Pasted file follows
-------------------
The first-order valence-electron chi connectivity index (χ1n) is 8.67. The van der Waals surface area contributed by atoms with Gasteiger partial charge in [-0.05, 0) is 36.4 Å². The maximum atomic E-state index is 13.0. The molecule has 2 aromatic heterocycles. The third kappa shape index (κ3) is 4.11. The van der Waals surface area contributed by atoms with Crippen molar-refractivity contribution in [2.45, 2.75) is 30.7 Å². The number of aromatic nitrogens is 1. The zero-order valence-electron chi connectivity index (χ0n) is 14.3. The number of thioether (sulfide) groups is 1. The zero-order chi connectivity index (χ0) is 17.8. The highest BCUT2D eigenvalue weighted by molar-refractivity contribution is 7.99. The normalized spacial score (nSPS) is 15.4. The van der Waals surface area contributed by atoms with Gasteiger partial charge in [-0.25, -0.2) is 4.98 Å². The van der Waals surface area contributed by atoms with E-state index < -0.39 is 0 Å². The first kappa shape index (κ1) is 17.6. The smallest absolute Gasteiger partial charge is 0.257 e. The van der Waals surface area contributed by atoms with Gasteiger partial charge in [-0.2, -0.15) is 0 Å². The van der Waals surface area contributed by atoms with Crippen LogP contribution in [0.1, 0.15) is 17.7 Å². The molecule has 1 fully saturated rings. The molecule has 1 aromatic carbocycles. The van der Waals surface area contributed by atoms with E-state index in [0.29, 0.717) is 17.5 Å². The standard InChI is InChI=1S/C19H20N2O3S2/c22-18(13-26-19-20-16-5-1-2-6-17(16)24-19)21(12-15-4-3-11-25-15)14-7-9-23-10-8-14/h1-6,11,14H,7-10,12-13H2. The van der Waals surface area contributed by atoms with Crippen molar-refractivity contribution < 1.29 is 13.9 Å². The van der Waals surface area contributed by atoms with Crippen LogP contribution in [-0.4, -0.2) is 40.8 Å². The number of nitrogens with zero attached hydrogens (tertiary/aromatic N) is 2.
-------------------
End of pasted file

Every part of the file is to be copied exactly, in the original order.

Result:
The first-order valence-electron chi connectivity index (χ1n) is 8.67. The van der Waals surface area contributed by atoms with Gasteiger partial charge in [-0.05, 0) is 36.4 Å². The maximum atomic E-state index is 13.0. The molecule has 2 aromatic heterocycles. The third kappa shape index (κ3) is 4.11. The van der Waals surface area contributed by atoms with Crippen molar-refractivity contribution in [2.45, 2.75) is 30.7 Å². The number of aromatic nitrogens is 1. The zero-order valence-electron chi connectivity index (χ0n) is 14.3. The number of thioether (sulfide) groups is 1. The zero-order chi connectivity index (χ0) is 17.8. The highest BCUT2D eigenvalue weighted by molar-refractivity contribution is 7.99. The normalized spacial score (nSPS) is 15.4. The van der Waals surface area contributed by atoms with Gasteiger partial charge in [-0.25, -0.2) is 4.98 Å². The van der Waals surface area contributed by atoms with E-state index < -0.39 is 0 Å². The first kappa shape index (κ1) is 17.6. The smallest absolute Gasteiger partial charge is 0.257 e. The van der Waals surface area contributed by atoms with Gasteiger partial charge in [-0.2, -0.15) is 0 Å². The van der Waals surface area contributed by atoms with Crippen LogP contribution in [0.1, 0.15) is 17.7 Å². The molecule has 1 fully saturated rings. The molecule has 1 aromatic carbocycles. The van der Waals surface area contributed by atoms with E-state index in [0.29, 0.717) is 17.5 Å². The standard InChI is InChI=1S/C19H20N2O3S2/c22-18(13-26-19-20-16-5-1-2-6-17(16)24-19)21(12-15-4-3-11-25-15)14-7-9-23-10-8-14/h1-6,11,14H,7-10,12-13H2. The van der Waals surface area contributed by atoms with Crippen molar-refractivity contribution < 1.29 is 13.9 Å². The van der Waals surface area contributed by atoms with Crippen LogP contribution in [-0.4, -0.2) is 40.8 Å². The number of nitrogens with zero attached hydrogens (tertiary/aromatic N) is 2.